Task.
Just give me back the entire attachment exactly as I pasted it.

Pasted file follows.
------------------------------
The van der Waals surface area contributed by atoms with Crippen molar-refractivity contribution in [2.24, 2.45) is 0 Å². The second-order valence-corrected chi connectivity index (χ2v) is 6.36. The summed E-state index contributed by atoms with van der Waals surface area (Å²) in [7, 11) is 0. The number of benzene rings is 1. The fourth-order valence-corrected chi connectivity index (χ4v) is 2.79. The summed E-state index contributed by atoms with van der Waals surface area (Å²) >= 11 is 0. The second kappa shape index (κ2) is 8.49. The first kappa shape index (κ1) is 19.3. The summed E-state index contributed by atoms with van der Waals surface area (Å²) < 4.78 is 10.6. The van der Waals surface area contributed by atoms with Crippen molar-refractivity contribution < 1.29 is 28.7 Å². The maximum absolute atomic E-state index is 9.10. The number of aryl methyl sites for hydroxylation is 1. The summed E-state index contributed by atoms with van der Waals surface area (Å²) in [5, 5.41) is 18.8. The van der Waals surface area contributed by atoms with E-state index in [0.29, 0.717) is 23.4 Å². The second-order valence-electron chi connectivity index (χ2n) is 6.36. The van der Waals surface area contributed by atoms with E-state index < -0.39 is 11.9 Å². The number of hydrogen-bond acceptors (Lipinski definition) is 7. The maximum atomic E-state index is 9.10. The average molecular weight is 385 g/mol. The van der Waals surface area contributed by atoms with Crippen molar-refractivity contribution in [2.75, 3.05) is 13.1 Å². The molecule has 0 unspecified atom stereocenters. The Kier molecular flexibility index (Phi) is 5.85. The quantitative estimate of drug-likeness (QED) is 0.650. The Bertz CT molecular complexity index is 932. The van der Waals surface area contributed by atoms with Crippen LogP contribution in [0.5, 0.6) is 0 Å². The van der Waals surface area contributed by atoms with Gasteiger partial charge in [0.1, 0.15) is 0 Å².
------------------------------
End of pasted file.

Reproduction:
The van der Waals surface area contributed by atoms with Crippen molar-refractivity contribution in [2.24, 2.45) is 0 Å². The second-order valence-corrected chi connectivity index (χ2v) is 6.36. The summed E-state index contributed by atoms with van der Waals surface area (Å²) in [7, 11) is 0. The number of benzene rings is 1. The fourth-order valence-corrected chi connectivity index (χ4v) is 2.79. The summed E-state index contributed by atoms with van der Waals surface area (Å²) >= 11 is 0. The second kappa shape index (κ2) is 8.49. The first kappa shape index (κ1) is 19.3. The summed E-state index contributed by atoms with van der Waals surface area (Å²) < 4.78 is 10.6. The van der Waals surface area contributed by atoms with Crippen molar-refractivity contribution < 1.29 is 28.7 Å². The maximum absolute atomic E-state index is 9.10. The number of aryl methyl sites for hydroxylation is 1. The summed E-state index contributed by atoms with van der Waals surface area (Å²) in [5, 5.41) is 18.8. The van der Waals surface area contributed by atoms with E-state index in [0.29, 0.717) is 23.4 Å². The second-order valence-electron chi connectivity index (χ2n) is 6.36. The van der Waals surface area contributed by atoms with E-state index < -0.39 is 11.9 Å². The number of hydrogen-bond acceptors (Lipinski definition) is 7. The maximum atomic E-state index is 9.10. The average molecular weight is 385 g/mol. The van der Waals surface area contributed by atoms with Crippen molar-refractivity contribution in [2.75, 3.05) is 13.1 Å². The molecule has 0 unspecified atom stereocenters. The Kier molecular flexibility index (Phi) is 5.85. The quantitative estimate of drug-likeness (QED) is 0.650. The Bertz CT molecular complexity index is 932. The van der Waals surface area contributed by atoms with Crippen LogP contribution in [0.5, 0.6) is 0 Å². The van der Waals surface area contributed by atoms with Gasteiger partial charge in [0.1, 0.15) is 0 Å².